The good news about small farming in New York State is that new farmers are settling in areas like the Hudson Valley and taking advantage of direct-access local markets, including farmers’ markets, Community Supported Agriculture, and direct-to-retail sales. But according to the U.S. Department of Agriculture, new farmers are entering agriculture at a significantly lower rate than established farmers are retiring. Couple this with the recent recession, rising land prices and property taxes, increasing equipment costs, and severe weather conditions, and it’s not surprising that many older farmers are shutting their farms down.
One case in point is Hull-O Farm, 300 acres nestled into the rolling hills of Durham, which has been in Frank Hull’s family since its founding in 1779 as a subsistence farm. In the 20th century, it grew into a dairy farm with 150 cows. In 1976, five years after Frank and his wife, Sherry, married, they made enough profit to begin saving. But the milk industry dwindled in the early 1980s, forcing many dairy farms out of business. When Frank dipped into their savings to feed the cows, Sherry told Frank, “You either have to sell the cows or sell the farm.”
Many farmers faced with decreasing revenue leave the farm or get second jobs. (Frank’s mother helped out by working as a nurse.) But the Hulls wanted neither of those options. Instead, they decreased the dairy herd to under a dozen, and launched new businesses.
In 1990, they created a New York-licensed pheasant preserve, opening for hunting from December through April. Four years later, they began a farm vacation business, allowing tourists to hand-milk cows; feed pigs, rabbits, and calves; and gather eggs—while enjoying Sherry’s farm-fresh meals. In 2004, they started selling their own meat; they also sell hay and offer hayrides, pumpkin patches, and a corn maze.
But the Hulls still make very little profit. Their farm vacation business topped 400 guests last summer, but it faces increasing competition. This winter, the Hulls are launching weekend getaways. Frank thinks they could expand their meat business, which is 25 percent of their annual income, but he would need help. “At one point,” he says, “I’ll be too old to operate the slaughterhouse.
Now 67 and 63 years old, respectively, Frank and Sherry say they have two more years of running things at the current pace. Because they’ve invested their profits back into the farm, they have no retirement savings and scanty Social Security income. “What we’re doing right now is sustaining ourselves,” Sherry says. “We’re not saving ourselves.”
According to American Farmland Trust, a national farmland conservation organization, nearly one-third of Hudson Valley farms are operated by farmers over the age of 65, like the Hulls, and many of these farmers lack descendants willing or able to take over the family business. That’s unfortunately, the case with the Hulls’ four sons. One son died in 2010. Two live out of state. The youngest lives and works on the farm, but isn’t in a position to maintain it alone.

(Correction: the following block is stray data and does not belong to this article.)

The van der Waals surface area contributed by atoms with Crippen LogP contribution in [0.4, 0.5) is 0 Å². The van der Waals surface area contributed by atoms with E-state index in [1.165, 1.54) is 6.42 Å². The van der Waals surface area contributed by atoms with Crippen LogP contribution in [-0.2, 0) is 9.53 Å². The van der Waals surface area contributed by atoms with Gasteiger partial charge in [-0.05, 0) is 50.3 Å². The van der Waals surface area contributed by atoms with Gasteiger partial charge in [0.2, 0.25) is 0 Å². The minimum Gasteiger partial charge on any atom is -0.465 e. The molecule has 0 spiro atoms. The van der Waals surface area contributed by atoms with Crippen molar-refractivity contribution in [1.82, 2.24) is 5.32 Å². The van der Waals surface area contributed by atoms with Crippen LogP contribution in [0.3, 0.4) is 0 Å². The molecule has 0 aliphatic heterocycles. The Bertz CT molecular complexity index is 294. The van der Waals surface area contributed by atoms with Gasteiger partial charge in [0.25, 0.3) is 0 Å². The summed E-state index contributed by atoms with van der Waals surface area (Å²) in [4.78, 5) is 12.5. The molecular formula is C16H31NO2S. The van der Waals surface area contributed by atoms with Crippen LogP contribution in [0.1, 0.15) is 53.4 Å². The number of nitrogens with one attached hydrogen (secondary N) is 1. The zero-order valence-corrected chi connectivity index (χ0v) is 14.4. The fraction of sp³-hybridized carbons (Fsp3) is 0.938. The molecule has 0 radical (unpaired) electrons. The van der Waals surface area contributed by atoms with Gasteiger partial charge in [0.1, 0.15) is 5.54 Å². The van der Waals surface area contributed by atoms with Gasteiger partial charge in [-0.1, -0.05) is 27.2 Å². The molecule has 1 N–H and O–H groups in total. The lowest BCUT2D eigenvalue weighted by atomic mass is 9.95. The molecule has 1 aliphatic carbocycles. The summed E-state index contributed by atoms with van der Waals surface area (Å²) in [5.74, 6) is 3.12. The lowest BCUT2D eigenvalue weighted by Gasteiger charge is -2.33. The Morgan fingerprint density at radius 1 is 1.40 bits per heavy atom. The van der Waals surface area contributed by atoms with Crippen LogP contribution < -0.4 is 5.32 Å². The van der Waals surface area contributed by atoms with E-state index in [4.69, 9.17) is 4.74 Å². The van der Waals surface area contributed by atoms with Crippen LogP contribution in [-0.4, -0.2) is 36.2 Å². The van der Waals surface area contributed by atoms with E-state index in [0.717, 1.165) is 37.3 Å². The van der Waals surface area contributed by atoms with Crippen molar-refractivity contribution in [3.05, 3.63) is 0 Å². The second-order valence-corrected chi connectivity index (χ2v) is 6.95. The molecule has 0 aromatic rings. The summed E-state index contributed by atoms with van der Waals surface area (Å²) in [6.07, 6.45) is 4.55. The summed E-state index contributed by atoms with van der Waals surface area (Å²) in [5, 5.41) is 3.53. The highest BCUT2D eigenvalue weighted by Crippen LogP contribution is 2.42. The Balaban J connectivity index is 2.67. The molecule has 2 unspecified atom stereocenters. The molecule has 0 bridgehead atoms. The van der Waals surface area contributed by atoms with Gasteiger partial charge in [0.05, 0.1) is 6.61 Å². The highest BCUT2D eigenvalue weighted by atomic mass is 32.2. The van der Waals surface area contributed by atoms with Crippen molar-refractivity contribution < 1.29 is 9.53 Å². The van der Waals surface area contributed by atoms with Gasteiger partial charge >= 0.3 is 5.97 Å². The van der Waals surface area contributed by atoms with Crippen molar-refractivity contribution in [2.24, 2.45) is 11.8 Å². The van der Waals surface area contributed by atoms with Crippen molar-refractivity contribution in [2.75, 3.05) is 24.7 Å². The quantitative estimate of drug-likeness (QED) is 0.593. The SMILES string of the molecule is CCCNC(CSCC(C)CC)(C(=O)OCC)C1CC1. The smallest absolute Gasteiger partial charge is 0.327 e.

Besides the farm’s 205-year-old main farmhouse, Frank and Sherry own two other “cozy country homes,” where guests stay. They’re willing to sell one, but “that would be a Band-Aid,” says Sherry.
In 2007, the Department of Transportation expressed interest in buying the farm’s development rights, which would have allowed the Hulls to get out of debt but still own the property as long as they didn’t sell it to a nonagricultural developer. “They didn’t want the land to be developed because Durham has one of the most designated, scenic highways in New York State,” Frank explains. But the deal fell through in 2008 when the economy crashed.
Hull-O Farm went on the market last spring for $3 million. “The land itself is marginal for actual farming, but for an entrepreneur able to upgrade the property and appeal to new clientele, it could be a gold mine,” Sherry says.
What will they do after it sells? “I want to travel,” Sherry says. “I want to live in a small place up the road, so I can keep an eye on things,” says Frank. “Not with me!” Sherry laughs.
While Sherry calls farm support organizations “great resources,” they haven’t helped the Hulls. “We’re not in a watershed district, and we can’t be seen from the Hudson River, so we feel like we fall within the cracks,” she says. “We had tried to get involved with the Greene County Trust, but the soil isn’t good enough to save. We haven’t found anyone yet who wants to save a scenic historic farm.”
If no one buys the farm outright, the Hulls might divide it into smaller parcels. In the meantime, it’s business as usual. “I have to do everything I normally do to make sure it’s in as tip-top shape as possible,” says Sherry.